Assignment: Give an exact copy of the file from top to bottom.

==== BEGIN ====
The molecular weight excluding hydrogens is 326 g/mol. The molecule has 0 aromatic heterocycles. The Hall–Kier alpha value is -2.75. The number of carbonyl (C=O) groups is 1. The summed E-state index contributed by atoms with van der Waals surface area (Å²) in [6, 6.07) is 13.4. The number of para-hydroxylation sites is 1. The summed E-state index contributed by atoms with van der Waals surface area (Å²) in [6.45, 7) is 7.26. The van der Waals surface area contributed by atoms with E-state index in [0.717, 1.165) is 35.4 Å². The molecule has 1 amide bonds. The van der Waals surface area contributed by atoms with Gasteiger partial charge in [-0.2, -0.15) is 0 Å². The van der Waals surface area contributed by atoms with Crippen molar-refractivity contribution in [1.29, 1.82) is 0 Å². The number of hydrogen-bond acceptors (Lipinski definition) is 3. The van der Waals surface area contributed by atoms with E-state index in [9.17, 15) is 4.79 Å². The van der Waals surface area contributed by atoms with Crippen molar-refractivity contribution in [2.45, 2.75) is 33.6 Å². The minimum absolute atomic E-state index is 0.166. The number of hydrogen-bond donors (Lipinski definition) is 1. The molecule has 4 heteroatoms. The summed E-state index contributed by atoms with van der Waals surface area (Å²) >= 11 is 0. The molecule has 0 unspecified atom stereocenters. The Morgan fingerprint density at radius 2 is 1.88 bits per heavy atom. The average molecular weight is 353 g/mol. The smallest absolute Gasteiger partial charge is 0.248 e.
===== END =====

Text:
The molecular weight excluding hydrogens is 326 g/mol. The molecule has 0 aromatic heterocycles. The Hall–Kier alpha value is -2.75. The number of carbonyl (C=O) groups is 1. The summed E-state index contributed by atoms with van der Waals surface area (Å²) in [6, 6.07) is 13.4. The number of para-hydroxylation sites is 1. The summed E-state index contributed by atoms with van der Waals surface area (Å²) in [6.45, 7) is 7.26. The van der Waals surface area contributed by atoms with E-state index in [0.717, 1.165) is 35.4 Å². The molecule has 1 amide bonds. The van der Waals surface area contributed by atoms with Gasteiger partial charge in [-0.2, -0.15) is 0 Å². The van der Waals surface area contributed by atoms with Crippen molar-refractivity contribution in [1.29, 1.82) is 0 Å². The number of hydrogen-bond acceptors (Lipinski definition) is 3. The van der Waals surface area contributed by atoms with E-state index in [9.17, 15) is 4.79 Å². The van der Waals surface area contributed by atoms with Crippen molar-refractivity contribution in [2.45, 2.75) is 33.6 Å². The minimum absolute atomic E-state index is 0.166. The number of hydrogen-bond donors (Lipinski definition) is 1. The molecule has 4 heteroatoms. The summed E-state index contributed by atoms with van der Waals surface area (Å²) >= 11 is 0. The molecule has 0 unspecified atom stereocenters. The Morgan fingerprint density at radius 2 is 1.88 bits per heavy atom. The average molecular weight is 353 g/mol. The smallest absolute Gasteiger partial charge is 0.248 e.